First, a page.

A week after establishing a partnership with 3M and GE Healthcare to produce respirators, ventilators, and face shields, Ford has announced that it will begin large-scale production of another type of ventilator, with the target of producing 50,000 units within 100 days.
For this endeavor, the American carmaker is again teaming up with GE Healthcare, which will license the ventilator design from medical-equipment specialist Airon Corporation. This GE/Airon Model A-E unit operates on air pressure without the need for electricity, and its ease of setup means it can be deployed quickly in various situations—in emergency rooms and intensive care units, and during special procedures.
To fast-track production, Ford will send a team to work with Airon in Florida while its Rawsonville components plant in Ypsilanti, Michigan, undergoes the necessary preparations for manufacturing ventilators. Round-the-clock work is expected to begin in Rawsonville by the week of April 20, with 500 paid volunteer employees covering three shifts.
Following this setup, Ford aims to complete 1,500 ventilators by the end of April, 12,000 by the end of May, 50,000 by July 4—and an additional 30,000 units per month after that, as needed.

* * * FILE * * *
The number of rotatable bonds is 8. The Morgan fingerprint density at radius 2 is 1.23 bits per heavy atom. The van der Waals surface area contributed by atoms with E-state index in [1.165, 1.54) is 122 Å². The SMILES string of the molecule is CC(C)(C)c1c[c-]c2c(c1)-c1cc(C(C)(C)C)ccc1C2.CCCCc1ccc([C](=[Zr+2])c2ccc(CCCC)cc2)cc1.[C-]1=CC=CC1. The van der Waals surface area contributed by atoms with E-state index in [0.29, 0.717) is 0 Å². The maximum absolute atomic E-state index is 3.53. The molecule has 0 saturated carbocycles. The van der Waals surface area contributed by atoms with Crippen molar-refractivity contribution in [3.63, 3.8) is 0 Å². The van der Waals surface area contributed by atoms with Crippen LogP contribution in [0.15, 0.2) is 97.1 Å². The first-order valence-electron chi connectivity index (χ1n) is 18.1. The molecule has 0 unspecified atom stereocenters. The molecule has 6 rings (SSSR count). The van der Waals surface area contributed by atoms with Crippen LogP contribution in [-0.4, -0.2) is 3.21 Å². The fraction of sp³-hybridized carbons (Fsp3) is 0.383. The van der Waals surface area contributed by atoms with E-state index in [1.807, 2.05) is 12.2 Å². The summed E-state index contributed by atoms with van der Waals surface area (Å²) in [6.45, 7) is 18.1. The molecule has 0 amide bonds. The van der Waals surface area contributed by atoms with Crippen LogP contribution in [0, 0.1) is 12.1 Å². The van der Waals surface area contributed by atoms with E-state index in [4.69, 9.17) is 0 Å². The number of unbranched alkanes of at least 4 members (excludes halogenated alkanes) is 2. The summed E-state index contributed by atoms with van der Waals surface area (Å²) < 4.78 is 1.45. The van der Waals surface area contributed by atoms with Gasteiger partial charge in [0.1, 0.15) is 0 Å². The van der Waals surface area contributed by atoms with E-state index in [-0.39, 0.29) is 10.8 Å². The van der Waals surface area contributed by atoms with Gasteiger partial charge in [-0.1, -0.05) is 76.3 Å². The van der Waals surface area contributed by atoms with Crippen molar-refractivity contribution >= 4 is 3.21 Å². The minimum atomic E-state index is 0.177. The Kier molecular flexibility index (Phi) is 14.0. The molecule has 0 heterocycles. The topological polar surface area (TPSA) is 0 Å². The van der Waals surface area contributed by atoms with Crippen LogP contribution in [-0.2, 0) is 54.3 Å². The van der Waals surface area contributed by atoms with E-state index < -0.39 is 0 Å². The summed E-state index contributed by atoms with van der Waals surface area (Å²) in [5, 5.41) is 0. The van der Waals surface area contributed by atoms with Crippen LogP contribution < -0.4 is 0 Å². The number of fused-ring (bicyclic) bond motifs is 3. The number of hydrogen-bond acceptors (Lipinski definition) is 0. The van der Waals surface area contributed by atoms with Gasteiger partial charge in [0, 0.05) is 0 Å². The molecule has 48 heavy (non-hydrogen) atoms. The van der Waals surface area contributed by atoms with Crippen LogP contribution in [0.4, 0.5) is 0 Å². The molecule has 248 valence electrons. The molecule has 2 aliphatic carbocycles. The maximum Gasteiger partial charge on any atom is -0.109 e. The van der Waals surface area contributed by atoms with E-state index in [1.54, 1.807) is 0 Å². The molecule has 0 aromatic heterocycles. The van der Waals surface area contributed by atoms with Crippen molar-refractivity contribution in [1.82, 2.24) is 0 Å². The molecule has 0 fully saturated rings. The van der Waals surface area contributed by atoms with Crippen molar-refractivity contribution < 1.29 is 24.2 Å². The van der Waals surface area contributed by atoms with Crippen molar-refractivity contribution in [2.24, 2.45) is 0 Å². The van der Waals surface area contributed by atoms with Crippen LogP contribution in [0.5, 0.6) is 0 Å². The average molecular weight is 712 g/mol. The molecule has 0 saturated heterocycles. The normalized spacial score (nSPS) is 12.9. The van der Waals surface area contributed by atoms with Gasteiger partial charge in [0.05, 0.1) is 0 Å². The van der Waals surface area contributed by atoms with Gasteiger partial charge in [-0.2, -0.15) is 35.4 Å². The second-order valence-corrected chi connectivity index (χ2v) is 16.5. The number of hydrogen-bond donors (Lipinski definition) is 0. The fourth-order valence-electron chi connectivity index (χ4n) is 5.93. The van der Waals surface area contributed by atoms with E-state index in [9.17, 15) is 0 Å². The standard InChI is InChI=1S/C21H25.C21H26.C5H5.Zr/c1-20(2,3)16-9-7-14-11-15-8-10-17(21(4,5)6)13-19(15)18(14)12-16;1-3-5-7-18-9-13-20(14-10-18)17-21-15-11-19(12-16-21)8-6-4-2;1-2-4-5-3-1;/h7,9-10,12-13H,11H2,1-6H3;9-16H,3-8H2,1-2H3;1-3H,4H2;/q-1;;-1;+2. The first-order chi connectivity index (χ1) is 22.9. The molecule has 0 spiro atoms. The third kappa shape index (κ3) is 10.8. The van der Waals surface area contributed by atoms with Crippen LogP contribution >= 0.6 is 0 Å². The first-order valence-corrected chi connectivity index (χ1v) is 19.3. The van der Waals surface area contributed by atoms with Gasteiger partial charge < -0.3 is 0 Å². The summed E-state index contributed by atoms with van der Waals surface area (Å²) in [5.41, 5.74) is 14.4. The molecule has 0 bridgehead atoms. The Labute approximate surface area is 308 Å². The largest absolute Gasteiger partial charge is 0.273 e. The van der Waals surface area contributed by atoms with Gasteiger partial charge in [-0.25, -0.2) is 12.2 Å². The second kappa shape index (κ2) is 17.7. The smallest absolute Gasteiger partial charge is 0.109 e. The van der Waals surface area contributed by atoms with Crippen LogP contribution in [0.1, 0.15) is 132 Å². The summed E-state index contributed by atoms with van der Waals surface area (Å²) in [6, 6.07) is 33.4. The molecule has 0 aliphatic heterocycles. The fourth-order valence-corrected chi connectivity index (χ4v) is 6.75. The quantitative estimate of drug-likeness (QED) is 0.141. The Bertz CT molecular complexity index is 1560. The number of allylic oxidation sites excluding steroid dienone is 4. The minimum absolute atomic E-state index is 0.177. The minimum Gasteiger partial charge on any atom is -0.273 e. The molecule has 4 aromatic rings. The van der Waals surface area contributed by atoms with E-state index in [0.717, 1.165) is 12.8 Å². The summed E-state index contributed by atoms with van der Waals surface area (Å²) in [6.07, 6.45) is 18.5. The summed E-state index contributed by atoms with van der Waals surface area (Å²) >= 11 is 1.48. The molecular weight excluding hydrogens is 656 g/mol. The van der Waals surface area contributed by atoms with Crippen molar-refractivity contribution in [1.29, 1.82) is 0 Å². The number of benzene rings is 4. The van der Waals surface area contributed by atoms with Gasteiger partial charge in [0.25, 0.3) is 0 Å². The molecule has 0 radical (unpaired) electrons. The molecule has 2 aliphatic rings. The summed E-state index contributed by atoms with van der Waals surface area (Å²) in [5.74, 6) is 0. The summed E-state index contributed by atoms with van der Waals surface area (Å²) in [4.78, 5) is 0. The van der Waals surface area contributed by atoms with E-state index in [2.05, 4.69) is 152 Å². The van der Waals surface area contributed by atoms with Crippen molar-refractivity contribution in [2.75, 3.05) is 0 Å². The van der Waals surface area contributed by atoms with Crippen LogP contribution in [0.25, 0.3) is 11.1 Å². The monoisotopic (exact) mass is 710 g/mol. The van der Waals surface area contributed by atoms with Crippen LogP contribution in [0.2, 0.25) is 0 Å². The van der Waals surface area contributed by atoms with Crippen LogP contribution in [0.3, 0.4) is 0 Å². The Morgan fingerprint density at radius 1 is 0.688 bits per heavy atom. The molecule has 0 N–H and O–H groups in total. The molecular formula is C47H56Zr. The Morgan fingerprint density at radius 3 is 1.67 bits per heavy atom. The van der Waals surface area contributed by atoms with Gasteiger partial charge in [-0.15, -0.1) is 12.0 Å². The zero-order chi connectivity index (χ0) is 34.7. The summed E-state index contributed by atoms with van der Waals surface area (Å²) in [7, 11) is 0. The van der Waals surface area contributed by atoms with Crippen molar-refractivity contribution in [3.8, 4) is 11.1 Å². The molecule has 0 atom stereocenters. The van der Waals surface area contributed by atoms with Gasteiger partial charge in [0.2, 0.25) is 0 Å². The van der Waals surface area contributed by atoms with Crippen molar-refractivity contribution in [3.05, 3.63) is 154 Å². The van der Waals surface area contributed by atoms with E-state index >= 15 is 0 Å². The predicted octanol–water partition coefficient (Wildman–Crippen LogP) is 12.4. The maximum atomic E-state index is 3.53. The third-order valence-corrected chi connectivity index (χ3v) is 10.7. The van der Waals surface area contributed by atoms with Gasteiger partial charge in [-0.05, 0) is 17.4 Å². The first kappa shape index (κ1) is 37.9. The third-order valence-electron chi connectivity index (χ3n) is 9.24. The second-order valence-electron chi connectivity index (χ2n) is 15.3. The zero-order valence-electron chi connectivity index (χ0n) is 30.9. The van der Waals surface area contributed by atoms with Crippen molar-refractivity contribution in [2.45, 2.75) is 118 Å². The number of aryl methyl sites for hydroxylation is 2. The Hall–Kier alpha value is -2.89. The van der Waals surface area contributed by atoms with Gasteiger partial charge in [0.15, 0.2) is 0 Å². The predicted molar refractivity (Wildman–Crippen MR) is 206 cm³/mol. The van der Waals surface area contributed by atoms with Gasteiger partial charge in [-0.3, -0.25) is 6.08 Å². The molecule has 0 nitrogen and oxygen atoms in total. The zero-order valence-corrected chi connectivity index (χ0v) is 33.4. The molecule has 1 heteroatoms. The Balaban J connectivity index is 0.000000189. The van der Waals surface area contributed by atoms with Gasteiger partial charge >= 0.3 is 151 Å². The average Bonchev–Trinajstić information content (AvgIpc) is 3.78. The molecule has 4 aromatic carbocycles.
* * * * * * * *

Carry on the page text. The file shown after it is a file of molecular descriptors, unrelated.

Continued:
“The Ford and GE Healthcare teams, working creatively and tirelessly, have found a way to produce this vitally needed ventilator quickly and in meaningful numbers,” said Jim Hackett, Ford’s president and CEO. “By producing this ventilator in Michigan, in strong partnership with the [United Auto Workers], we can help healthcare workers save lives, and that’s our number one priority.”
This is just one of many initiatives launched by the automotive industry to fight the COVID-19 pandemic. Fiat Chrysler Automobiles has committed to producing one million face masks per month, Land Rover has deployed a fleet of Defenders for the use of various organizations, Merc’s Formula 1 team has helped reverse-engineer a CPAP kit for mass production, Scuderia Cameron Glickenhaus has designed a reusable face shield for healthcare workers, and in Ford’s home state of Michigan, organizers of the North American International Auto Show in Detroit have canceled the event in June, anticipating the possibility of using the show’s venue, TCF Center, as a temporary field hospital.